A Signature Trait -- sometimes called "a gimmick" -- is a feature that distinguishes a character from the competition (with strong connotations of not adding any functionality or value). The sheer power of such a trait, when properly used, cannot be underestimated; a properly executed Signature Trait can make a character truly memorable.
Most common in Comic Books and Professional Wrestling, but can show up elsewhere. See also Idiosyncrazy, for when a character's Signature Trait is driven by his insanity, rather than out-of-universe considerations.
Because this is also called a "gimmick" it is not to be confused with Gimmick, a trope about encrustations added to a work in the process of overhyping it.
- Batman's Signature Trait in the Justice League is either his detective skills, or his sheer intellect.
- Batman's Rogues Gallery is filled to the brim with these. To name some particularly famous cases:
- The Joker provides an example of how far you can go without going outside your Signature Trait: outside of the Silver Age, he defines the human version of the Complete Monster Monster Clown. Within the Silver Age and Silver Age styled settings, he's merely a prankster Villainous Harlequin.
- The Riddler, in some versions, is actually an interesting case, in that his trait is also explicitly his motivation and downfall: His superiority and inferiority complexes are such that he has to leave clues, to prove that he's smarter then everybody else.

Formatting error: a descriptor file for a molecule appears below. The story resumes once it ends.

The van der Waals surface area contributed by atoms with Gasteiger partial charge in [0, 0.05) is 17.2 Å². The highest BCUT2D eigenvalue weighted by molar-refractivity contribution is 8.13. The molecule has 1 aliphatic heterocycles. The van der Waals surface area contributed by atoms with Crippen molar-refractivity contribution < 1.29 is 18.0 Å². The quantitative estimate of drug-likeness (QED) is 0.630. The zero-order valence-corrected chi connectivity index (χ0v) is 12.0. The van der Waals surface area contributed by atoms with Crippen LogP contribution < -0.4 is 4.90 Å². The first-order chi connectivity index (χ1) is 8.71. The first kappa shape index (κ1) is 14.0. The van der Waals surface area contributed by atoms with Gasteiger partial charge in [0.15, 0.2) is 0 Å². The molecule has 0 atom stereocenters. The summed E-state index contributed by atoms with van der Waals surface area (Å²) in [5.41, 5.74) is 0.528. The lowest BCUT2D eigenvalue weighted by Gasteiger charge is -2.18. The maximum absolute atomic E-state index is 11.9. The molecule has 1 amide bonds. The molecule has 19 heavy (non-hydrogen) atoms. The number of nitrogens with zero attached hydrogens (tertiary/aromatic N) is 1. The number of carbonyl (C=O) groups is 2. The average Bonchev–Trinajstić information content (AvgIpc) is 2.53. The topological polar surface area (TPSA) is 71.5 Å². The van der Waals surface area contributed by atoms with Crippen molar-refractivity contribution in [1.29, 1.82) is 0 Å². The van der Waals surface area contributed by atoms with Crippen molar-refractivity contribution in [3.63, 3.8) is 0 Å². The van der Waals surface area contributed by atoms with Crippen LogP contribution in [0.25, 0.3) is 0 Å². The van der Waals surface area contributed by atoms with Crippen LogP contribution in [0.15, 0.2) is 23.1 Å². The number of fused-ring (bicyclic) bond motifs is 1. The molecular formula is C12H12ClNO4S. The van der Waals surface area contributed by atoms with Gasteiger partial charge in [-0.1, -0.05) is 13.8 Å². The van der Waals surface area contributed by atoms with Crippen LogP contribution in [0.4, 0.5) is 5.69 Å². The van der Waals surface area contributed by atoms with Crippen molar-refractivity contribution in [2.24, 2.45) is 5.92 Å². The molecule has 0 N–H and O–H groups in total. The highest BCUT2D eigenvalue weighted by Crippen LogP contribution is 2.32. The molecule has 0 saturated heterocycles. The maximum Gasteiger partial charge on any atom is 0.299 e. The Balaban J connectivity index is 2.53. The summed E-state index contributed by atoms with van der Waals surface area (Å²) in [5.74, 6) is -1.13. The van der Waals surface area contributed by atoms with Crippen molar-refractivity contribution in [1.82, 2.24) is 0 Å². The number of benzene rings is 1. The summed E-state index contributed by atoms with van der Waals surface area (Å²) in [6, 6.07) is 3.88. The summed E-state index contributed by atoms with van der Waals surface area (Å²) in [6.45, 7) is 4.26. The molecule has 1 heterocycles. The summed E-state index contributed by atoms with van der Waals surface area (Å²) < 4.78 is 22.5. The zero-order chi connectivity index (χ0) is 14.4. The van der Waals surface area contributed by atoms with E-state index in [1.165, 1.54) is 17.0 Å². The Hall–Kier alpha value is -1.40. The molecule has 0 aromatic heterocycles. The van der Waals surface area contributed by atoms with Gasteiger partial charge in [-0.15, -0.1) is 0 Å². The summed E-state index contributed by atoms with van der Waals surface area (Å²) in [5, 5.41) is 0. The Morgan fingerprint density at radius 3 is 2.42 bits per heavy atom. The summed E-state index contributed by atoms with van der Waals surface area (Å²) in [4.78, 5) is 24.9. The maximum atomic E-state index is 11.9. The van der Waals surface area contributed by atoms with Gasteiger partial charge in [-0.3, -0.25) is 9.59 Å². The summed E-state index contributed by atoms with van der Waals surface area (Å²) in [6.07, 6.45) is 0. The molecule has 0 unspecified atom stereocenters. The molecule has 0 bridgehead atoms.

- Most Batman villains are like this to either a small extent (Catwoman is fond of going after cat-related valuables) or a huge extent (the Riddler as previously mentioned). Appropriately, Two-Face can't seem to decide whether his theme is opposites or the number two. Maybe he should just flip for it.
- Toyman is an excellent example of a character whose only real continuity between versions is his Gimmick.
- An example of a poorly implemented Signature Trait: Paste-Pot Pete. (Pete later changed his name, because it was too silly, even for the Silver Age.)
- Spider-Man's gimmick, in universe, is his spider theme (less important) and sharp wit (more important); but out of series, his gimmick is One of Us: he's an average person who got hit with the superpower stick, and now has an extra set of responsibilities.
- Captain America's gimmick is Patriotism and embodying the American Fighting Spirit.
- Green Arrow has a whole Robin Hood and Bow And Arrow gimmick going.
- As well as his very outspoken left-wing political views, which, since the '70s, have been a defining character trait of his.
- The Flash's Rogues Gallery was full of gimmick themes with obvious names: Captain Cold, Heat Wave, Captain Boomerang, Mirror Master, Rainbow Raider, The Top (In that he spun like one).
- The Punisher's willingness to kill and torture bad guys.
- Jake "The Snake" Roberts, whose gimmick was being a Complete Monster. And having a snake.
- Prolific in the late '80s and early '90s WW
FE, when every character would be gimmicky. See Wrestling Doesn't Pay for examples.